Digital wealth-management platforms are weathering the Covid-19 storm and proving their place within the investment industry.
“The perception that we had before [the pandemic] was that robo-advisors can’t manage through a time of turmoil,” says Andrew Kirkland, president of Toronto-based Justwealth Financial Inc. “I think we kind of debunked that myth.”
According to research from Toronto-based Investor Economics, a division of Institutional Shareholder Services Inc., total robo-advice assets under administration (AUA) in Canada reached $10 billion in Q2 2020, up from $8.3 billion in the first quarter and $7.5 billion at the end of 2019. In March, mutual funds saw net redemptions of $14.1 billion, according to the Investment Funds Institute of Canada, while ETFs had net sales of $2.9 billion.
Investor Economics doesn’t measure net flows for ETFs by distribution channel. However, it “has become pretty clear” that robo-advisors are playing an increasingly important role in the growth of ETFs, says Brett McDonald, senior consultant with Investor Economics. “I think we’ve seen, over the past five years, the robo-advice model develop into something that will be sustainable going forward.”
The market volatility that came with the global pandemic benefited digital platforms, McDonald says, because that volatility gave people a reason to look outside their current investment situations. Investors are generally happy to let things be when markets are doing well; they’re more likely to scrutinize their investment provider or try a new one when things aren’t going well.
Many digital advice platforms state their accounts held steady or increased in the first half of the year in terms of openings, closures and deposits. “We saw more and more people deciding it was time to open an account with a digital wealth advisor,” says Randy Cass, founder and CEO of Toronto-based Nest Wealth Asset Management Inc.
Nest Wealth had a record number of account openings in March and April, when stock markets were in turmoil, Cass says. This activity came after RRSP season was over and without increased marketing.
Justwealth’s AUA are up by 53% in the first half of the year, while the number of clients is up by 64%, Kirkland says. Money flowed into new and existing accounts during the initial market volatility, particularly from millennial clients, he adds: “The younger demographic in our client base was actually willing to put in more money during this uncertain time [with the] global pandemic going on.”
Numbers have also been positive at Toronto-based fintech Wealthsimple Inc. Net deposits were up in the period from February to June, and Wealthsimple Invest had twice the number of new clients in March 2020 year-over-year.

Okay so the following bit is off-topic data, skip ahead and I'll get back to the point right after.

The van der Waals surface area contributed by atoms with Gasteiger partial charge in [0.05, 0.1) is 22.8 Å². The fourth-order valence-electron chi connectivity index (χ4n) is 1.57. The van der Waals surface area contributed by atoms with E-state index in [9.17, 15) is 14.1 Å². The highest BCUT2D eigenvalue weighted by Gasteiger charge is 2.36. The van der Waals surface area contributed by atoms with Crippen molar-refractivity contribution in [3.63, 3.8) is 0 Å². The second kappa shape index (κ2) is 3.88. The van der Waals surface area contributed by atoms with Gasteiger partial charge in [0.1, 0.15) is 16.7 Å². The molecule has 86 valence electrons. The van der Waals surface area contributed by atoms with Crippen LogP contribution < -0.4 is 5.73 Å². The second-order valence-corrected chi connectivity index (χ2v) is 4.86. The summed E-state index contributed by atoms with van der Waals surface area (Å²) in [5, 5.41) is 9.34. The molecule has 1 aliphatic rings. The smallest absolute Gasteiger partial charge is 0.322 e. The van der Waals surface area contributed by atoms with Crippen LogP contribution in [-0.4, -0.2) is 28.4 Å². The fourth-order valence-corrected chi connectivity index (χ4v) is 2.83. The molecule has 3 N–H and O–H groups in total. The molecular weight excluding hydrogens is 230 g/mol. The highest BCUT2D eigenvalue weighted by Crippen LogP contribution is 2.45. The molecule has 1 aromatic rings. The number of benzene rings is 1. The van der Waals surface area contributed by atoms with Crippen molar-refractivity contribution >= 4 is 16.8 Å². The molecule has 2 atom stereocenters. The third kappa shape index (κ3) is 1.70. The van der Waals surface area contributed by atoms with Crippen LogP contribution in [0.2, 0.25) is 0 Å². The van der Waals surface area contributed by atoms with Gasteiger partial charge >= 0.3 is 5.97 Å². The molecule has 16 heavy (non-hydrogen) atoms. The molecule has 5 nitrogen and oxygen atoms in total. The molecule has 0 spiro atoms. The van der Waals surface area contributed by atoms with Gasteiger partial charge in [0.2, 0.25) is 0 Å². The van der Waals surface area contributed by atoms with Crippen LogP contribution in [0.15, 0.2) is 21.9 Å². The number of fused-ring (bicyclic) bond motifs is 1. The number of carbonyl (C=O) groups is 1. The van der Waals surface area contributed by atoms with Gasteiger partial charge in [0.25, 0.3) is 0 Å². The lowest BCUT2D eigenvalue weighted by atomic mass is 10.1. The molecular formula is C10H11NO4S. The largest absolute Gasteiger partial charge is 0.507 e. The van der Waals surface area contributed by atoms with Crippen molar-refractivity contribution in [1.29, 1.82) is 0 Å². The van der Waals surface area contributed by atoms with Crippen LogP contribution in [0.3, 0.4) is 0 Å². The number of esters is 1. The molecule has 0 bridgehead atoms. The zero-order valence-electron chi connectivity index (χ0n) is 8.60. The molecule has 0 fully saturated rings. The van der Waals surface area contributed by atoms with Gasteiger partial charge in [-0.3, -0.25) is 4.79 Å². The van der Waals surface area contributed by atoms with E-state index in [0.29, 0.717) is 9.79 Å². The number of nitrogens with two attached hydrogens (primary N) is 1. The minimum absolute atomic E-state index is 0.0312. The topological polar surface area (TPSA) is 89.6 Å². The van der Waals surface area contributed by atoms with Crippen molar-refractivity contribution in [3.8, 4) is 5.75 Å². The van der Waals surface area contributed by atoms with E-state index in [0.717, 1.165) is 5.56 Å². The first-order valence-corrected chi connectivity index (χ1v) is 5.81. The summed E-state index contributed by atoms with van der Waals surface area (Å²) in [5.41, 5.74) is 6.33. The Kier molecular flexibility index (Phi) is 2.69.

Dan Tersigni, portfolio manager with Wealthsimple, says being a completely digital platform gave the fintech the advantage of not having to change as much as traditional advisors had to when the lockdowns began.
That’s not to say digital wealth managers weren’t busy as markets nosedived and clients went through unprecedented economic times. Financial advisors often claim that clients will abandon robos during a market crash, citing the need for human advice to keep calm and invested. Wealthsimple and Justwealth responded to the crash by increasing communication with their clients via email, videos and webinars.
During March, Wealthsimple emailed clients weekly to share insights and provide market updates. The firm also offered four webinars — more than 3,000 clients in Canada and the U.K. participated — to give clients opportunities to ask questions.
Of course, fintech companies weren’t just dealing with retail investors at the height of the pandemic. Many robo-advisors have business-to-business (B2B) divisions. Nest Wealth, in particular, has emphasized the B2B market through Nest Wealth Pro, its white-label offering. (The firm has partnered with National Bank of Canada, Bank of Nova Scotia — through the purchase of MD Financial Management in 2018 — and a third bank whose partnership is under a non-disclosure agreement.)
“I think the surprising note of the pandemic was that [the need for a digital platform] became a much higher priority for firms than it was beforehand,” Cass says.
Many advisory firms were eager at the beginning of the pandemic to get technology in place to operate remotely and update documents such as know-your-client forms. This created an opportunity for platforms already offering those services.
Cass argues the demand is here to stay as more firms build out their technology to ensure business continuity and meet client expectations.
“Firms and advisors who build their practices and service their clients on a strong foundation of technology are going to be way better able to service those clients and add greater value than [advisors with firms that] continue to do that without technology,” Cass says.